Vanier residents protest $2.9M tax break for Porsche dealership
Council expected to approve tax break at Wednesday meeting
As Ottawa city council gets set to vote on a controversial $2.9 million tax break for a Porsche dealership in Vanier, some residents are voicing opposition to the move.
Council meets Wednesday and is expected to approve the tax break. The proposal received unanimous support from the finance committee last week.
Mark Motors are the first applicants to a two-year-old City of Ottawa program, known as the Community Improvement Program (CIP), which is aimed at revitalizing Vanier's main street.
The luxury car dealership company is looking to build a flagship Porsche store at Montreal Road and St. Laurent Boulevard — currently the site of both an Audi and Alfa Romeo/Maserati dealership.
City staff project the site's property taxes would spike to $355,000 annually, or 14 times more than the owners currently pay. In exchange for upgrading the property, the city would pay a grant worth up to 75 per cent of the difference over 10 years.
Vanier residents, however, say they're unconvinced the grant is needed and question whether the program's criteria are being applied properly. Dozens gathered Tuesday to protest outside the Audi dealership in a final effort to convince councillors to vote against the proposal before Wednesday's meeting.
Dozens of Vanier residents have parked themselves in front of the Audi dealership on Montreal road. They’re protesting the nearly $3M tax break approved by the finance company for a Porsche dealership to be built here. <a href="https://t.co/FUY6iU1ZfC">pic.twitter.com/FUY6iU1ZfC</a>—@NicoleatCBC
"Vanier is a welcoming community. It's a community for everyone. This isn't a community of millionaires. It's a community of average people who want to see our main street filled with businesses that we would use in our daily lives," said Laura Shantz.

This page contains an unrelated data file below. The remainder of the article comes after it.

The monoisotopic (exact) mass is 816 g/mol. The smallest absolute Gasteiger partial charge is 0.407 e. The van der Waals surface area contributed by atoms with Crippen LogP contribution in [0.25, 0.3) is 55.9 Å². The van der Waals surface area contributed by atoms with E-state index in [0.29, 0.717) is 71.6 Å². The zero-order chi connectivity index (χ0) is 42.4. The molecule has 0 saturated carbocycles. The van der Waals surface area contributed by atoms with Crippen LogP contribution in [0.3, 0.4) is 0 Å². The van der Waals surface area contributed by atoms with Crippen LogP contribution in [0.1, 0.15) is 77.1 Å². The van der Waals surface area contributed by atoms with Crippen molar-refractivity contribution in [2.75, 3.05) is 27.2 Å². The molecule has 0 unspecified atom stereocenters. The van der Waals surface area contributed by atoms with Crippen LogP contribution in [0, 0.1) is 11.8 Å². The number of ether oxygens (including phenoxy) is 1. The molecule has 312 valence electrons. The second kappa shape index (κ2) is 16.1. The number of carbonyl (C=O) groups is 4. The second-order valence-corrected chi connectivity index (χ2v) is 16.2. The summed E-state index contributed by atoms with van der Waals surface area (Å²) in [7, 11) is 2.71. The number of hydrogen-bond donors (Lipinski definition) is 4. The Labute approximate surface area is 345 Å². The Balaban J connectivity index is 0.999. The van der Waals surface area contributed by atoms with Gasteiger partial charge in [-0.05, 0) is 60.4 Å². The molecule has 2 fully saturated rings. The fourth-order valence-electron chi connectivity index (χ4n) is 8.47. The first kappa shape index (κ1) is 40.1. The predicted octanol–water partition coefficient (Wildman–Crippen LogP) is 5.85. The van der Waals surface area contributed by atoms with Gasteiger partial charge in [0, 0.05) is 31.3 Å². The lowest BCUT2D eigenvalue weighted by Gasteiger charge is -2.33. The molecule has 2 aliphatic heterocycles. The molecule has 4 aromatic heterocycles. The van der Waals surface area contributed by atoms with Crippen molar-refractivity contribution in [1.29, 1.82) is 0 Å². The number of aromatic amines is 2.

"We don't want to see cash for tax breaks for millionaire dealership owners when what we really need is small community businesses."
Protesters said they believe the Mrak family, who own Mark Motors, would be able to afford to pay the additional $2.7 million in property taxes. They said that money could go toward social services and affordable housing in the neighbourhood.
"There's lots of businesses on this street that have been hurt by the pandemic ... I would want to see them grow and them thrive before a place that I will never go," said Lauren Seward-Monday, who is also a member of Ottawa ACORN, a community advocacy non-profit.
Residents say application, city report unclear
In a statement released earlier this week, the Vanier Community Association (VCA) also raised concerns about the application submitted to the city.
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While it initially supported the CIP, the association said the application for the Porsche dealership wasn't clear about whether or not the project could proceed without the grant. VCA also said the city's report did "not provide a clear socio-economic analysis."
"We are keen to see Montreal Road become a thriving and inclusive hub of our community" but that support should be given to "small businesses, full-time jobs with benefits for Vanierois," as well as affordable housing, public art, green initiatives and collective spaces, the statement said.
Mayor Jim Watson has previously said building the Porsche dealership would put the city $1 million ahead. He said that money could fund "greater social services, more social housing, greater infrastructure."